16. Hi Catlin! Two questions for you- did you use a rubric to assess the content? If so, would it possible to share that? Also, how did you handle students who either didn’t get you their URL or had nonworking websites? I use Weebly and I know if I don’t click ‘publish’, it doesn’t show.


    • Hi Kristin,

      Yes, I use a rubric to assess all their work. For the digital portfolio, my rubric was on a scale of 1-4 and had the following criteria: aesthetics, organization/ease of navigation, artwork, quality of editing and revising, depth of reflection in blogs, and content requirements met.

      I had all of my students submit their digital portfolios via a Google Form and had a TA click through all the websites to make sure they were live. I actually didn’t have any issues this year. In the past, I’ve had student using Google Sites not share their sites publicly, so that was an issue.

      It is such a worthwhile project! It does take some serious time to assess though!


  17. Hi Caitlin,
    I didn’t want to do the usual paper portfolio I have done in the past, with my 6th graders, because it’s so hard to book enough computer lab time for students to design, type and print toward the end of the year. This is my first year using Classroom and I thought I would give the digital portfolio a try. I set up the same requirements I always use, directions, etc. and began. My students LOVED the idea, and are putting their pieces into a portfolio folder this year. I loved your idea of a webpage. The flow of the webpage really works better than the folder. I’ve also given some thought to using Slides. Have you tried that approach. I would love to hear some ideas from those who have done the webpage and/or slides. This year was a learning experience, but next year I will be totally prepared.

    • Hi Wendy,

      I’ve never done slides because I want them to embed their documents so that the edits they make on the back end surface on their web page. Google documents and Weebly allow students to embed Google Docs. If students are using WIX (…I don’t recommend for 6th grade), they have to link to their documents. I’d suggest Google sites for easy web-based portfolios that will work with all their Google Apps work.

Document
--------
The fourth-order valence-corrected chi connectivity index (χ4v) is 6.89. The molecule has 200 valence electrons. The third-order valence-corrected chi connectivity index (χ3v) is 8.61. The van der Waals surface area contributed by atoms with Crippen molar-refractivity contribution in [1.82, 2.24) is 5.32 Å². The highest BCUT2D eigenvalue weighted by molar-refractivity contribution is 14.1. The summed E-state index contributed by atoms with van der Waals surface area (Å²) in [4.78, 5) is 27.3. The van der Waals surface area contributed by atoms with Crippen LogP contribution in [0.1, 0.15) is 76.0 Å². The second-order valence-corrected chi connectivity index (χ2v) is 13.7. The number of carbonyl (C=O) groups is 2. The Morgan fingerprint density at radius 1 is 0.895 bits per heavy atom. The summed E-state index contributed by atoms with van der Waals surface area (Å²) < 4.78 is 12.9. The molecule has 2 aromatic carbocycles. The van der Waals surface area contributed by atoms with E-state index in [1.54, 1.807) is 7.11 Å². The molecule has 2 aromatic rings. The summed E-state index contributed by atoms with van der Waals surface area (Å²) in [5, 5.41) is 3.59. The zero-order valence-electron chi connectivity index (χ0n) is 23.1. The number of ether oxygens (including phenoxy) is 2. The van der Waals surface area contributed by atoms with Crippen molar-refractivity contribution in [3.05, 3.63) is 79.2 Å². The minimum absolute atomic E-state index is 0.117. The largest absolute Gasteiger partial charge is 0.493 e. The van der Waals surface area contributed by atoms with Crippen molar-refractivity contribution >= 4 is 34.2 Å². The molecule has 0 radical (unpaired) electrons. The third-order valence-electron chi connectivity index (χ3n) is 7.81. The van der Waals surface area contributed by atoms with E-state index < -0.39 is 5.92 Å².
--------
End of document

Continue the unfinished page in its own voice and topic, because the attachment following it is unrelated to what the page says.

Here is a blog I wrote about “Getting Started with Google Sites“. It might be helpful.

      Good luck!


      • Next year, when I plan, I will definitely include the website portfolio. Thanks for all your wonderful ideas. I also am adapting your book discussions to my ELA class next year. I do book talks quarterly (in slides usually) and I think it will enhance and deepen the experience of sharing their books in my independent reading program.:-)

        • My pleasure, Wendy! I enjoy sharing what I am doing that is working.

          I love the digital portfolio. It is such an incredible collection of their work. I’m glad you will be able to adapt my book discussion idea 😉


  18. How do you keep track of all of your Ss in a manageable way of all their portfolios are in one place?

    • Hi Josie,

      Great question! Organization is key to these types of projects. I collect all of my students’ information (name, email, class, website title and URL) with a Google Form, so I can go directly from a single spreadsheet to access all of their sites. I also organize their blogs this way 😉


  19. Wow, what a fantastic idea! This will keep students engaged and they’ll feel a sense of pride in seeing their work published. So many different opportunities with digital portfolios.